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August 30, 2011
Will judge's decision requiring Supplemental EIS be appealed? Unclear, but we should know by mid-September
Atlantic Yards Report
So, what happened with that significant, if belated, Atlantic Yards judicial ruling in July?
Remember, the Empire State Development Corporation (aka Empire State Development) was ordered to conduct a Supplemental Environmental Impact Statement (SEIS) for Phase II of the Atlantic Yards project and was criticized for "arbitrary and capricious" reliance on the assumed--but not credible--ten-year buildout.
Well, the state can comply, or it can appeal. And it hasn't decided.
Note that, given the low judicial bar, requiring government agencies to have merely a "rational" basis for their decisions, it's very unusual for judges to lodge such criticism--one of the reason, I'd argue, for the significance of state Supreme Court Justice Marcy Friedman's ruling.
Last week, I asked Arana Hankin, Director, Atlantic Yards Project for the ESD, about the status of the case.
"We're still discussing our options internally," Hankin said, during a longer interview. "We feel strongly that we complied with all the SEQRA [State Environmental Quality Review Act] laws and all applicable laws. We understand that there may be a need for us to reevaluate some things, or possibly take another look... But we haven't made any final decisions yet. We have until September 16 to appeal. So we're still talking internally, with everyone, including the second floor [governor's office] about how we're going to respond."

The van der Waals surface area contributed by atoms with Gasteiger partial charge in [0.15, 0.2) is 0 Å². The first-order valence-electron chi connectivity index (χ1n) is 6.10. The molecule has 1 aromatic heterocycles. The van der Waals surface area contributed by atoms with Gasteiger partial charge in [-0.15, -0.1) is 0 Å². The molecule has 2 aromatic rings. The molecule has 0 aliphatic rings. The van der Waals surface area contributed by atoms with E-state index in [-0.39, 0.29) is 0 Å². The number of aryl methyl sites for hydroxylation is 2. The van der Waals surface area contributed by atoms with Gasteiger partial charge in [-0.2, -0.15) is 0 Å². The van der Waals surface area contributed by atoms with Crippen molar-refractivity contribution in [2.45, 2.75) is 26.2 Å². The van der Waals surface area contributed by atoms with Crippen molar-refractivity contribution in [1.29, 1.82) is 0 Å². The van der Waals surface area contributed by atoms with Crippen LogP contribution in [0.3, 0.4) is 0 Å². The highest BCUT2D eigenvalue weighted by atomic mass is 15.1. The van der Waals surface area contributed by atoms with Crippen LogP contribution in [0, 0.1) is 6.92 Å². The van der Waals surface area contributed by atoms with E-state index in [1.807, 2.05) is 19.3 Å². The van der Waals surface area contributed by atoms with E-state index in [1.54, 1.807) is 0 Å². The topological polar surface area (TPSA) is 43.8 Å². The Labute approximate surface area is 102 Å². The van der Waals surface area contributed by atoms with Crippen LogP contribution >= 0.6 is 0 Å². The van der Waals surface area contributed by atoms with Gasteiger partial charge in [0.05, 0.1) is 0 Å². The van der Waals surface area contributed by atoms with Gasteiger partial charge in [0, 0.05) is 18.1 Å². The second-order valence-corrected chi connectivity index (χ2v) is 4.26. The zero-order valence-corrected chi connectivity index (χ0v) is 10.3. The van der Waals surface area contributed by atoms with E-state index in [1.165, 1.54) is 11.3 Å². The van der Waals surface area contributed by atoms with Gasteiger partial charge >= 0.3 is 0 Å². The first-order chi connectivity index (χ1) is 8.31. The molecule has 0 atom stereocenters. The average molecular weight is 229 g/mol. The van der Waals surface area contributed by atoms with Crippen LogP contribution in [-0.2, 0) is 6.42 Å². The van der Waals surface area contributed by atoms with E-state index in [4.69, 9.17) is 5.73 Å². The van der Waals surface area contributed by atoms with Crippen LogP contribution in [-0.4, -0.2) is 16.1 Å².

Note that developer Forest City Ratner was a co-defendant in the case, brought by two coalitions of community groups, led by Develop Don't Destroy Brooklyn and the Prospect Heights Neighborhood Development Council, the latter on behalf of BrooklynSpeaks.
Also note that Forest City Ratner pays the fees of the ESDC's outside counsel in this case.
The state agency takes the lead, but, if I had to bet, I'd bet that Forest City Ratner is pushing for an appeal. Cost is merely one factor, and Forest City was once willing to pay a high-priced lawyer to try to avoid a relatively small fine for improper demolition.
So the developer (and the state) might want to see a critical ruling overturned.
Posted by eric at August 30, 2011 11:03 AM